Alarm Fatigue May Cause Medical Mistakes
When we were young, most of us heard the Aesop’s fable “The Boy Who Cried Wolf.” The children’s story tells of a young shepherd on a hillside who gets bored with his duties so he calls out loudly for help, exclaiming that a wolf is attacking his flock. The nearby villagers come running only to find the boy laughing at having tricked the adults. The villagers warn him to save his cries for a real problem and return to their village. The boy cries out for help several more times, making the villagers increasingly angry with him. One day, a wolf does attack his flock, and the boy shouts for help. This time, however, the villagers are certain the boy is lying again and ignore him. The wolf proceeds to scatter the flock and kill some of the sheep.
At first glance, this fable may seem completely unrelated to medical care, but the two are linked more closely than one might think. As it turns out, the near-constant beeping and buzzing of hospital alarm systems often cause medical professionals to become desensitized to the alarms, even when there is a real problem. This phenomenon is known as “alarm fatigue,” and it has been known to contribute to patient injuries and deaths.Large Numbers of False Alarms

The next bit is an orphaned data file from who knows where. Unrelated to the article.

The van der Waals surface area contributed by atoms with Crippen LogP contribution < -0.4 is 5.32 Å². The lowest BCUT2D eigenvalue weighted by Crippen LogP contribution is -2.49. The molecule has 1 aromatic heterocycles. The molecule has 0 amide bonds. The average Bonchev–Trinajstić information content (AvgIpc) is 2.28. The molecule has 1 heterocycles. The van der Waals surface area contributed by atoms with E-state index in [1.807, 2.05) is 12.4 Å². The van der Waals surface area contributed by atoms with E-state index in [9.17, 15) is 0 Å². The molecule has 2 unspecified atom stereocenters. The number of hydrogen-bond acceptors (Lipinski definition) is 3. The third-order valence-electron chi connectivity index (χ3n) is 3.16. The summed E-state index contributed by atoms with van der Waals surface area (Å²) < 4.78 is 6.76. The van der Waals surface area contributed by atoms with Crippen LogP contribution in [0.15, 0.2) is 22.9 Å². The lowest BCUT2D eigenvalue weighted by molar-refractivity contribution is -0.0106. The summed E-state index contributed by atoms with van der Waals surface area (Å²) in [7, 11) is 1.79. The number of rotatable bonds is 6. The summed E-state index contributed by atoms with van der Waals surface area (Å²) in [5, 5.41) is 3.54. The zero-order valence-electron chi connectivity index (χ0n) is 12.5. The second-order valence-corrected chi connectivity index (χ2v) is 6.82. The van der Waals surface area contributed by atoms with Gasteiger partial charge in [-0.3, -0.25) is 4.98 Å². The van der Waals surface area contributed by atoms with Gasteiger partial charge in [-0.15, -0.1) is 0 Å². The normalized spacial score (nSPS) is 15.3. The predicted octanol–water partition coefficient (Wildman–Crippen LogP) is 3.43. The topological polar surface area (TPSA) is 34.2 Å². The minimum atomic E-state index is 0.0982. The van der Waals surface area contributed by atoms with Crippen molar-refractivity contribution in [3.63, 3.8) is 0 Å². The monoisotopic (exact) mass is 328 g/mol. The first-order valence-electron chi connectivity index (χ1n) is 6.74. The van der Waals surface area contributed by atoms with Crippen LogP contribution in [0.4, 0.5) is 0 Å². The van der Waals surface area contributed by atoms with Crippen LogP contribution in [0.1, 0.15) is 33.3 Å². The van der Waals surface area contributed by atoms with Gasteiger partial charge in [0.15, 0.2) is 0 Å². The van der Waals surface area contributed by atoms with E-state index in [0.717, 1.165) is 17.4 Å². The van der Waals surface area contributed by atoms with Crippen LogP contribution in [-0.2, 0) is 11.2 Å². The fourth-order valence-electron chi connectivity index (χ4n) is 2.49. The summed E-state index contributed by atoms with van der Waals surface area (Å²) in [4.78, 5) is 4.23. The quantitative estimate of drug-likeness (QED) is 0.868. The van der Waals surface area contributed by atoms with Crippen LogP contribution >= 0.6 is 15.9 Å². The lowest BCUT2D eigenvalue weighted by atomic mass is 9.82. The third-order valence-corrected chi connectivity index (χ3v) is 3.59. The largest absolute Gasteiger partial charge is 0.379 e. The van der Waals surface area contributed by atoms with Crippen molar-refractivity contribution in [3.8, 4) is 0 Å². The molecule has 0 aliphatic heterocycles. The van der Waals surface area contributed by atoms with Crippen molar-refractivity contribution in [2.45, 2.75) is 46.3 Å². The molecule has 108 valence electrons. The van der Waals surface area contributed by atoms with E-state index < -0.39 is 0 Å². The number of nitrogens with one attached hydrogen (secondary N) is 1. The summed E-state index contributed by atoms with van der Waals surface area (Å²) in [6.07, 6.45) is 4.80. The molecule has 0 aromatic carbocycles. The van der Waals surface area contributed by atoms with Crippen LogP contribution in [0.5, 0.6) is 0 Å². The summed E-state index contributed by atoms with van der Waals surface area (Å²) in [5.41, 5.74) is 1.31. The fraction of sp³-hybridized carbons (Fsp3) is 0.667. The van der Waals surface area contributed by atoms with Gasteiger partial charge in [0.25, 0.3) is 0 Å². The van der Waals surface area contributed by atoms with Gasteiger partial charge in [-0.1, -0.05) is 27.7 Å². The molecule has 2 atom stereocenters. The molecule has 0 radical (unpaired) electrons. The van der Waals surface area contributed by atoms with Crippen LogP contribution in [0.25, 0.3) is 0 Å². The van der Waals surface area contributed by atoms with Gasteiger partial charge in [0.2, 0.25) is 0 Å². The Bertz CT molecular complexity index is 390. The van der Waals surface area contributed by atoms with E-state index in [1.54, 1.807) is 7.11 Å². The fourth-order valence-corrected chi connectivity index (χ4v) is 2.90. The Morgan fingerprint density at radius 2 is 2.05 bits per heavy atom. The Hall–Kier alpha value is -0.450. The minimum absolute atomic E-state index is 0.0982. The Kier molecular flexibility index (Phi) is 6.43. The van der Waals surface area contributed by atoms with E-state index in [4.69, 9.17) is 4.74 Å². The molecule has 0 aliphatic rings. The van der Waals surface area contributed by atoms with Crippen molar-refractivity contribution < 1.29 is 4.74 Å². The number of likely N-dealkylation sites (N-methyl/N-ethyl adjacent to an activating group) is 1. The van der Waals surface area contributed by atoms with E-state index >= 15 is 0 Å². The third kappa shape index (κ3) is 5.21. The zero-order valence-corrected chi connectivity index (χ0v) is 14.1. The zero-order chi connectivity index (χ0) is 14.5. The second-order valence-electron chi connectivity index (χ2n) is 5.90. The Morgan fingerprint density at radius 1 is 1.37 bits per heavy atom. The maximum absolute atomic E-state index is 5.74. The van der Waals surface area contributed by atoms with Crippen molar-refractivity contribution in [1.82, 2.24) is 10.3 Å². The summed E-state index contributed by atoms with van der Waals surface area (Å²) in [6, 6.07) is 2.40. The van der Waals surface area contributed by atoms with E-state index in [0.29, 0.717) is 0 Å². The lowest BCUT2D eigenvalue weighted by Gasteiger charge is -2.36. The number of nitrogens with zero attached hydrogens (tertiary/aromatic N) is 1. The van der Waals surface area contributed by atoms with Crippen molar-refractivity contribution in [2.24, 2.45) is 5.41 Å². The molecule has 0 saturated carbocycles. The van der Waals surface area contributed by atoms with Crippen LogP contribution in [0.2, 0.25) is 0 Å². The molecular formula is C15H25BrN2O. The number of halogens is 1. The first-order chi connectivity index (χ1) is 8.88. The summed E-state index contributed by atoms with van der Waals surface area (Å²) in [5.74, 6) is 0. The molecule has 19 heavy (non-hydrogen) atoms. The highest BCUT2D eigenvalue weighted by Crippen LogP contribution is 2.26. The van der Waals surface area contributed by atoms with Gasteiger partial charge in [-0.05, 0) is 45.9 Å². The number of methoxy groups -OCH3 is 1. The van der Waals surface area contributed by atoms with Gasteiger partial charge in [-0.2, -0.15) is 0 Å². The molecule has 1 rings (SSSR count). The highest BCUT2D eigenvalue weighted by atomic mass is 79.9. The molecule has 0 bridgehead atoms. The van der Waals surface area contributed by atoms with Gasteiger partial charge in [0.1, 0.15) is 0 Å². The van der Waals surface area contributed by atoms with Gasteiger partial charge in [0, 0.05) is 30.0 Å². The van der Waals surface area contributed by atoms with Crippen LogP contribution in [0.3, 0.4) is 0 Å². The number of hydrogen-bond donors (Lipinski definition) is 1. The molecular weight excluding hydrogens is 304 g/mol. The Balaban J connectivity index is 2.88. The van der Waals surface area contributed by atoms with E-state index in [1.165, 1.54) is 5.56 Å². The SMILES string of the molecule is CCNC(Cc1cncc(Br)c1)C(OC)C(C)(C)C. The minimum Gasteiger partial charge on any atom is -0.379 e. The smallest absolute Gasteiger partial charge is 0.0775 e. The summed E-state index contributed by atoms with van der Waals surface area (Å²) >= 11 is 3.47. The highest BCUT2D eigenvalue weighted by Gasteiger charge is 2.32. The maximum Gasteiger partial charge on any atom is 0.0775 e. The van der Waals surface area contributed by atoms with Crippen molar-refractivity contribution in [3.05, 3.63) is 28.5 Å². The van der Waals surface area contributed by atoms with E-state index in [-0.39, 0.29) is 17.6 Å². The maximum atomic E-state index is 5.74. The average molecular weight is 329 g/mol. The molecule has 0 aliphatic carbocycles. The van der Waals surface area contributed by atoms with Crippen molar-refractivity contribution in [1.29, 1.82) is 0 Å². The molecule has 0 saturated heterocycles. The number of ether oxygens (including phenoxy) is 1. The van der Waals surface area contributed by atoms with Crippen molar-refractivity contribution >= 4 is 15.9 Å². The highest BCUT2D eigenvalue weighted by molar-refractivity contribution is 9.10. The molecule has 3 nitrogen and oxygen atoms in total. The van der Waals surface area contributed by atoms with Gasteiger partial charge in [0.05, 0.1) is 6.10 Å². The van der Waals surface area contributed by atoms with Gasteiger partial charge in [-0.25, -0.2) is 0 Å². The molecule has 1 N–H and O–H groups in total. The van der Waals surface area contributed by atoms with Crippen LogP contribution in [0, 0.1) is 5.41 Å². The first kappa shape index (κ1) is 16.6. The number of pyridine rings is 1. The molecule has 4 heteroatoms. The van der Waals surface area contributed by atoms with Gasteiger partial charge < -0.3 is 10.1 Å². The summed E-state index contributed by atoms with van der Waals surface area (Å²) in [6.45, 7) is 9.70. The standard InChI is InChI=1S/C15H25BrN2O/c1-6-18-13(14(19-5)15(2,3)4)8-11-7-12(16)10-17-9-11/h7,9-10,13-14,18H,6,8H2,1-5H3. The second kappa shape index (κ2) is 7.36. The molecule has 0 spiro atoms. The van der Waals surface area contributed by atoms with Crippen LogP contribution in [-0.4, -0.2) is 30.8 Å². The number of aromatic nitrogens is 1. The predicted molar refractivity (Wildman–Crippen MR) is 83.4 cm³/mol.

Depending on which study you read, up to 95 percent of all alarms heard in a medical setting each day are estimated to be false or otherwise require no active intervention. Medical staff, including nurses, must still respond to each one as if it represented a life-threatening situation for the patient. Over time, the alarms start to lose their urgency—at least to those tasked with monitoring the alerts.
When such a high percentage of alarms do not indicate an actual problem, it is almost understandable that nurses, orderlies, and doctors may not respond to them very quickly—but only almost. Hospitals should be places where patients receive the best care possible. In most cases, that means responding when an alarm sounds, even if the problem is likely to be minor. If the response causes a patient’s care to drop below the acceptable standard of care—meaning the care that another professional of similar age, training, and ability would normally provide—the professional or hospital in question could be liable for medical negligence.Call Us for Help
If you were recently in the hospital and you suffered harm due to nurses or doctors ignoring alarms, contact a skilled San Jose medical malpractice attorney. We will review your case and help you decide on the best course of action. Call (408) 289-1417 for a free consultation at Corsiglia McMahon & Allard, L.L.P. today.Sources